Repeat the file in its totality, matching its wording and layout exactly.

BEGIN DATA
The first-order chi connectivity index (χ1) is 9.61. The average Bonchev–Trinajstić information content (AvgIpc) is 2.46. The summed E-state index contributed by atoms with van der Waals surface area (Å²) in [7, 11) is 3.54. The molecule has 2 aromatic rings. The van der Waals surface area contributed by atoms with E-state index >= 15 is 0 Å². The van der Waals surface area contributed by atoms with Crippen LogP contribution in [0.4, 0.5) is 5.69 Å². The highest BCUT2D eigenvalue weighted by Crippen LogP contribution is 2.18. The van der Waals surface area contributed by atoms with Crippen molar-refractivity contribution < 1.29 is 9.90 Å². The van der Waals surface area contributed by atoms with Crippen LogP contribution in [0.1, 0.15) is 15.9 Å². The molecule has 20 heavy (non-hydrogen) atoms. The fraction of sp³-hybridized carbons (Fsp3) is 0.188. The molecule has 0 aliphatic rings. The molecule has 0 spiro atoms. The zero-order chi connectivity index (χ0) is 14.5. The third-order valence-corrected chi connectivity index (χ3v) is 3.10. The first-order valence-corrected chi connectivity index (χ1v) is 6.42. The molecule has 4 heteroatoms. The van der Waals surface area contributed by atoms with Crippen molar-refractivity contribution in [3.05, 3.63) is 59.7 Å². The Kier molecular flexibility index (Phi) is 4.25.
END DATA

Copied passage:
The first-order chi connectivity index (χ1) is 9.61. The average Bonchev–Trinajstić information content (AvgIpc) is 2.46. The summed E-state index contributed by atoms with van der Waals surface area (Å²) in [7, 11) is 3.54. The molecule has 2 aromatic rings. The van der Waals surface area contributed by atoms with E-state index >= 15 is 0 Å². The van der Waals surface area contributed by atoms with Crippen LogP contribution in [0.4, 0.5) is 5.69 Å². The highest BCUT2D eigenvalue weighted by Crippen LogP contribution is 2.18. The van der Waals surface area contributed by atoms with Crippen molar-refractivity contribution < 1.29 is 9.90 Å². The van der Waals surface area contributed by atoms with Crippen LogP contribution in [0.1, 0.15) is 15.9 Å². The molecule has 20 heavy (non-hydrogen) atoms. The fraction of sp³-hybridized carbons (Fsp3) is 0.188. The molecule has 0 aliphatic rings. The molecule has 0 spiro atoms. The zero-order chi connectivity index (χ0) is 14.5. The third-order valence-corrected chi connectivity index (χ3v) is 3.10. The first-order valence-corrected chi connectivity index (χ1v) is 6.42. The molecule has 4 heteroatoms. The van der Waals surface area contributed by atoms with Crippen molar-refractivity contribution in [3.05, 3.63) is 59.7 Å². The Kier molecular flexibility index (Phi) is 4.25.